I don't know of specific open space that the Park District needs to acquire. The Park District is keenly aware when parcels of land become available and considers the benefits of acquiring that land and balances it against the cost of acquisition and maintenance. At this time I am more interested in finding a location for indoor space, rather than open space, and this may require the Park District to purchase land.

Are there any unmet recreational needs? If yes, what are they and how would you propose paying for them? Or, should they wait until the economy improves?

Our residents tell us through the Community Opinion and Interest Surveys that we conduct that there are not unmet recreational needs. (And, I am distinguishing between needs and desires.) However, with our goal of continuous improvement, I think we could enhance our service to the residents by providing indoor recreational space, an indoor pool, and outdoor chilled ice for ice skating and hockey. The challenge the Park District faces is not the economy. The Park District is in sound financial condition, and I would not provide much consideration to a plan to enhance our services that would require us to go to our residents through a referendum and ask to raise taxes. In fact, because of the economic conditions there is a compelling argument that this is the right time to engage in capital projects because it will provide local jobs and the costs of these projects are lower now than before the recession. The challenge for indoor space and an indoor pool is finding the right location and potentially the right private partner to make any of these endeavors a reasonable decision for the Park District and residents.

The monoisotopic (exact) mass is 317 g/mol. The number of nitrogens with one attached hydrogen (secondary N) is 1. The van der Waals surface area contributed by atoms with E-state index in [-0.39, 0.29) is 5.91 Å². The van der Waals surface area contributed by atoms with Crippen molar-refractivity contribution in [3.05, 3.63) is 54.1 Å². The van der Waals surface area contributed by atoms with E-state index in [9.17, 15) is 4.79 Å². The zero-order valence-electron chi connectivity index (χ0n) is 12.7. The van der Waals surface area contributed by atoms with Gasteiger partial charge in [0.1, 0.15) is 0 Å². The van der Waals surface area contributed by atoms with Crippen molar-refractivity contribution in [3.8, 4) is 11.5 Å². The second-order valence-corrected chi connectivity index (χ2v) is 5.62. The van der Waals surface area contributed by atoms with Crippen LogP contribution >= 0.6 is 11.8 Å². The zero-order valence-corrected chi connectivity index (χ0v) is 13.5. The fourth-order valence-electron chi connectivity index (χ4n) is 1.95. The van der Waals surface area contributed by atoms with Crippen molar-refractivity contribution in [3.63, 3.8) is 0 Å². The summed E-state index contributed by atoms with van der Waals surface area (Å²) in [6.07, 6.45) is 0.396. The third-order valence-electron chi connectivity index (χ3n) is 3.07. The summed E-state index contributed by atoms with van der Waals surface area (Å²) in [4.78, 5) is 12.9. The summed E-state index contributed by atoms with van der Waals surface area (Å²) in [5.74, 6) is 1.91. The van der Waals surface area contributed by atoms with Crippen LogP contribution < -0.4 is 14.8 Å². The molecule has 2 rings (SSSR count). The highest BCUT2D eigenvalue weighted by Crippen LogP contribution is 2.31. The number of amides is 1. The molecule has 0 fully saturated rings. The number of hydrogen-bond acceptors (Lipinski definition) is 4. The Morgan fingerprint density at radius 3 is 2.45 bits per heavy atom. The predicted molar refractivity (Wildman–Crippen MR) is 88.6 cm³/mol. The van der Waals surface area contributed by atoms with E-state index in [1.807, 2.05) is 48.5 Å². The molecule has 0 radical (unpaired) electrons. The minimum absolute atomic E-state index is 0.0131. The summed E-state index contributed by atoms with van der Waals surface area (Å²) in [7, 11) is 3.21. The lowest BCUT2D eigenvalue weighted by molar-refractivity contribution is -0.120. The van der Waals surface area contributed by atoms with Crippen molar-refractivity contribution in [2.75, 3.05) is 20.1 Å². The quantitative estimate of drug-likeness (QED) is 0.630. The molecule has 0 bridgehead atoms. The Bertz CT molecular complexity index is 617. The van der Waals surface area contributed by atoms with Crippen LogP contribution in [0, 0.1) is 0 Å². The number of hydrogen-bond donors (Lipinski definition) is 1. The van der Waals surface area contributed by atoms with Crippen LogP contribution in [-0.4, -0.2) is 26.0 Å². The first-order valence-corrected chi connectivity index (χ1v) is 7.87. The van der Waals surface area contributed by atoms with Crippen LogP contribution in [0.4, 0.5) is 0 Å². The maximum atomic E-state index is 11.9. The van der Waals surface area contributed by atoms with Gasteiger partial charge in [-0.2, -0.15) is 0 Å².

Would you support sharing/pooling resources (i.e. printing, vehicles) with other local governments (school districts, village, etc.)? If so, what areas would you consider combining or merging to save money or improve efficiency?

The Park District does look for ways to combine purchasing efforts with other governmental agencies and to use contracts that provide pre-negotiated discounts that are available to it as a local government. I support these efforts.

If you are a newcomer, what prompted you to run for the park board? If you're an incumbent, list your accomplishments or key initiatives in which you played a leadership role.

The foundation for all of the accomplishments of my term in office is the team work and singular mindset of the entire Board and leadership team of the Park District to set realistic goals and to achieve them. Commissioners Reilly, Heide and myself shared this goal when we were elected four years ago, and as a result together we implemented a committee system that allows for much better dialogue between Commissioners and with Park District staff through open meetings. The veteran Commissioners (Commissioners Todd and Ory) welcomed this new approach. We also developed a 5 - year Strategic Plan and a decision-making framework so that we have a consistent approach to navigating the various plans that the Park District has developed over time. Without a strong foundation of teamwork, focus, and consistency we never could have developed the West Street ball fields, renovated Seager Park, renovated Centennial Beach bathhouse, expanded Nike Sports Complex, and leased the 95th Street Center within a four year period.